“totally possible in the realm of pure mathematics, but probably not in reality”
So in this case, how do you personally define which mathematics to toss, and which ones to keep to explain reality?

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Cody (472) (@versai) 9 years, 8 months ago ago

@ijesuschrist, No, dude. YOU need to step off and give the average inquisitive mind some credit. If we only ever questioned within the box of what we believe to be true, we would be nowhere. Just last year a young, Egyptian woman put forth a new theory for space propulsion: http://digitaljournal.com/article/325785

This is the perfect ground for discussions like this to explain what we currently think is happening and how we arrived to that conclusion. If you’re too stuck on dead men’s theories to think for yourself and discuss with others, why are you even here? Regurgitation of what you’ve been told isn’t real science.

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Alex (551) (@hollowinfinity) 9 years, 8 months ago ago

@ijesuschrist, Oh and also, not everything has to be strictly scientific. Some “Pseudoscience theories” to you, are a great philosophical idea for another. I’ve notice a big trend of science and philosophy coming together, and it really makes a lot of people all butt-hurt. Does it matter if the theory itself is true, or false, or neither..if it creates or shows philosophical ideas and breakthroughs for anyone?

You may not be a big philosophy fan though. I get that impression from you. You’d be aware of mythology and its importance and validity as well, and youd have a different idea about what pseudoscience is.

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Anonymous (2,833) (@) 9 years, 8 months ago ago

@hollowinfinity, If you had a degree you wouldn’t be asking these questions – you’d already know the answer.

” If you get so frustrated from it, then why do you feel the need to keep repeating yourself and including yourself in the conversations? Ego trip maybe?”

Partly ego, yeah, but more so it bothers me more so when two pseudoscience-majors meet and then become absolutely entwined in an idea that has no logical sense in reality. So I here I am, trying to maximize my comfort and minimize my pain.

“How many people do you know, have ever been completely released of any gravitational pull?”
Why is this necessary at all? When something moves, explodes, or decays, you can see the action of the change in gravitational force from that.

“So in this case, how do you personally define which mathematics to toss, and which ones to keep to explain reality?”

Because we don’t have any matter than can bend space-time in the geometry needed for that device to work. Not to mention it would probably kill you inside. After a while of reading research done on actual verifiable experiments in reality, those done in mathematics, and those that are just ideas, you can sift through which to give any weight…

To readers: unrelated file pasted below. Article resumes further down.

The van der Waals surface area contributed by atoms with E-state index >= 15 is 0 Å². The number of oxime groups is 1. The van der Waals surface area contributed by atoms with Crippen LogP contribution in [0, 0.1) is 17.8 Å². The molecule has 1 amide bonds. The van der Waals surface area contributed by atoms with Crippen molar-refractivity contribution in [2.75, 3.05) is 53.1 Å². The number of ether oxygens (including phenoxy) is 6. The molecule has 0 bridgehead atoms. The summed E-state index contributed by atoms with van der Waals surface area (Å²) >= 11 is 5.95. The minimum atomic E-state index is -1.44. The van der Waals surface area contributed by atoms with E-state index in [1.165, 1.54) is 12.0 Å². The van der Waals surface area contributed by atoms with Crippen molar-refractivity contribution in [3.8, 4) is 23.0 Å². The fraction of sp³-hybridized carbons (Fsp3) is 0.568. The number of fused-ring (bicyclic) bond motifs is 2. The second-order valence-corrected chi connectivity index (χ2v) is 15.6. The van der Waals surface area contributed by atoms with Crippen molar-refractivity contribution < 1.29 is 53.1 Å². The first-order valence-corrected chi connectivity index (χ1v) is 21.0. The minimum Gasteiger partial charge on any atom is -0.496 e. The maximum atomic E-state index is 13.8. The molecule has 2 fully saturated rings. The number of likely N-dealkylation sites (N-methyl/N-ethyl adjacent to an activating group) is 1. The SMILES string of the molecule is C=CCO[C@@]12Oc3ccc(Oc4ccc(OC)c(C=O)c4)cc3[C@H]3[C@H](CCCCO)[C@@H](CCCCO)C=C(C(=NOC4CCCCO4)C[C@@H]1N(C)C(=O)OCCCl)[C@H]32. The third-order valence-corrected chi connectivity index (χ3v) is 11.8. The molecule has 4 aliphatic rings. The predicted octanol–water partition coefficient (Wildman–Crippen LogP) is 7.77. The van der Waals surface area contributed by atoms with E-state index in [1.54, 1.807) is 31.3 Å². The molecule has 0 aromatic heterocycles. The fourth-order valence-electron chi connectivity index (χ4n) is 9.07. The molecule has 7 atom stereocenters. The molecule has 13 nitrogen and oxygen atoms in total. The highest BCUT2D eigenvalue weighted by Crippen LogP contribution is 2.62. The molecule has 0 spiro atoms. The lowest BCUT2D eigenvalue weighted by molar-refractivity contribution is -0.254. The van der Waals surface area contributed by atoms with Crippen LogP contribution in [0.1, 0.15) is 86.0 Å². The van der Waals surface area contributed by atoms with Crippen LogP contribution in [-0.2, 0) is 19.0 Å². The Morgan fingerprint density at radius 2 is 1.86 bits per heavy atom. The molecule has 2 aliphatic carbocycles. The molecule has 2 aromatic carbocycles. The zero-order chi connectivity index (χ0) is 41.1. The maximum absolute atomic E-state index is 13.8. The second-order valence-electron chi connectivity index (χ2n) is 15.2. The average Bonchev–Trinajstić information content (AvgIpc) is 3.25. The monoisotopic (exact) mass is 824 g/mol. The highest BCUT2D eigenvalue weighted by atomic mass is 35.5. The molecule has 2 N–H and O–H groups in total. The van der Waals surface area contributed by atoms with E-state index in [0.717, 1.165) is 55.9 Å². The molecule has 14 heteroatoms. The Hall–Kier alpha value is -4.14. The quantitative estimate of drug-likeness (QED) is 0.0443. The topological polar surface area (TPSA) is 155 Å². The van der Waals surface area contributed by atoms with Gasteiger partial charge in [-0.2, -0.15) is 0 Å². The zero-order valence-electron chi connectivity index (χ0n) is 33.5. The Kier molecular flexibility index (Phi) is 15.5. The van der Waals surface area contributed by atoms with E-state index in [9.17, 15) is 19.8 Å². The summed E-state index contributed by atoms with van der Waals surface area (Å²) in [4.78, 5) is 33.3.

If you’re interested in this stuff, why not read a book on it. A “real” “linear” thinking book, so at least you get all sides of the story, without dismissing a side you aren’t even fully familiar with?

I used to be all anti-science too. And I told myself, well fuck it I’ll educate myself on it so I understand what is actually wrong with it. Then I learned. Then I became humbled by the great minds before me.

@versai, What is your point of the little girl? She used “dead men’s” ideas to get to where to her claim, and not only that, the idea pre-dates her by 10 years, if not more. It wasn’t “new” it just seemed new because a little girl came up with it.

Amazing but I don’t see the point you’re trying to make.

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Anonymous (2,833) (@) 9 years, 8 months ago ago

@hollowinfinity, “Does it matter if a theory is true or false…”

Well yeah why would you want to discuss ponies being inside a black hole?

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Alex (551) (@hollowinfinity) 9 years, 8 months ago ago

@ijesuschrist, You assume far too much. I read quite a bit, and educate myself all the time. I think you’re just a little too narrow-minded for this thread.

“If you had a degree you wouldn’t be asking these questions – you’d already know the answer.”
You imply that people with degrees have all the answers, how cute.

“Partly ego, yeah, but more so it bothers me more so when two pseudoscience-majors meet and then become absolutely entwined in an idea that has no logical sense in reality. So I here I am, trying to maximize my comfort and minimize my pain.”

So you go out of your way to induce ‘pain’ so that you can minimize it? I don’t believe anyone mentioning they were entwined in any idea. Maybe thats where we have the advantage? We can actually think without getting hung up on bullshyt.

“Why is this necessary at all? When something moves, explodes, or decays, you can see the action of the change in gravitational force from that.”

AGAIN, WE AREN’T TALKING ABOUT MATTER. WE ARE TALKING ABOUT THE FIELD OF GRAVITY. GOING FROM NO FIELD TO A FIELD.

You toss out a lot of ‘fact’ but you have 0 things to back it up with. In fact, please define for me what fact is. Show me that there is nothing beneficial from these conversations. Show me you actually ‘know’ what you read. Show me that there is no philosophical importance to asking questions.